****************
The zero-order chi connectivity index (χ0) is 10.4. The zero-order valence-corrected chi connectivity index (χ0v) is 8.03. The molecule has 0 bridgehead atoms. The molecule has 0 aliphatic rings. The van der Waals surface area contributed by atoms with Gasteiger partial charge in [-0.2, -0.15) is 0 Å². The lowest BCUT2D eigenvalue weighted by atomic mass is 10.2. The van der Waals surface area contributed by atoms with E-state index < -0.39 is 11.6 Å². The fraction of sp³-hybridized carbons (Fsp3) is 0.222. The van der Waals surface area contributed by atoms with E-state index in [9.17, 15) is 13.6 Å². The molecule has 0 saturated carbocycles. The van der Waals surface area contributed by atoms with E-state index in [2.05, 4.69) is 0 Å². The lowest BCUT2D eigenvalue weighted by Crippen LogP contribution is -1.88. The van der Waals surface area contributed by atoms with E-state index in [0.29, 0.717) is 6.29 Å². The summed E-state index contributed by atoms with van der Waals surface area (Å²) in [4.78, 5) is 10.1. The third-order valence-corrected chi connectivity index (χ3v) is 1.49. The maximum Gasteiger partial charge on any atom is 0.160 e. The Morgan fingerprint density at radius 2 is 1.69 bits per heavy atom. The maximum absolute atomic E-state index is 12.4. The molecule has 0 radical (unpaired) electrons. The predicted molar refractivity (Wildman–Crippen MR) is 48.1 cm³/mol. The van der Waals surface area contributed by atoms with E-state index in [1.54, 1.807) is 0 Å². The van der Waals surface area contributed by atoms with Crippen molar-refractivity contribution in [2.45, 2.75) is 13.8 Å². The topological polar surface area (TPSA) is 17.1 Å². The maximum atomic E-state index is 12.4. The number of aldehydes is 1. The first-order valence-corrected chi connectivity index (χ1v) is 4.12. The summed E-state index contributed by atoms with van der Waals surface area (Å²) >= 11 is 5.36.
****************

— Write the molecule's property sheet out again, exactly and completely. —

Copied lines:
The zero-order chi connectivity index (χ0) is 10.4. The zero-order valence-corrected chi connectivity index (χ0v) is 8.03. The molecule has 0 bridgehead atoms. The molecule has 0 aliphatic rings. The van der Waals surface area contributed by atoms with Gasteiger partial charge in [-0.2, -0.15) is 0 Å². The lowest BCUT2D eigenvalue weighted by atomic mass is 10.2. The van der Waals surface area contributed by atoms with E-state index < -0.39 is 11.6 Å². The fraction of sp³-hybridized carbons (Fsp3) is 0.222. The van der Waals surface area contributed by atoms with E-state index in [9.17, 15) is 13.6 Å². The molecule has 0 saturated carbocycles. The van der Waals surface area contributed by atoms with E-state index in [2.05, 4.69) is 0 Å². The lowest BCUT2D eigenvalue weighted by Crippen LogP contribution is -1.88. The van der Waals surface area contributed by atoms with E-state index in [0.29, 0.717) is 6.29 Å². The summed E-state index contributed by atoms with van der Waals surface area (Å²) in [4.78, 5) is 10.1. The third-order valence-corrected chi connectivity index (χ3v) is 1.49. The maximum Gasteiger partial charge on any atom is 0.160 e. The Morgan fingerprint density at radius 2 is 1.69 bits per heavy atom. The maximum absolute atomic E-state index is 12.4. The molecule has 0 radical (unpaired) electrons. The predicted molar refractivity (Wildman–Crippen MR) is 48.1 cm³/mol. The van der Waals surface area contributed by atoms with E-state index in [1.54, 1.807) is 0 Å². The van der Waals surface area contributed by atoms with Crippen molar-refractivity contribution in [2.45, 2.75) is 13.8 Å². The topological polar surface area (TPSA) is 17.1 Å². The maximum atomic E-state index is 12.4. The number of aldehydes is 1. The first-order valence-corrected chi connectivity index (χ1v) is 4.12. The summed E-state index contributed by atoms with van der Waals surface area (Å²) >= 11 is 5.36.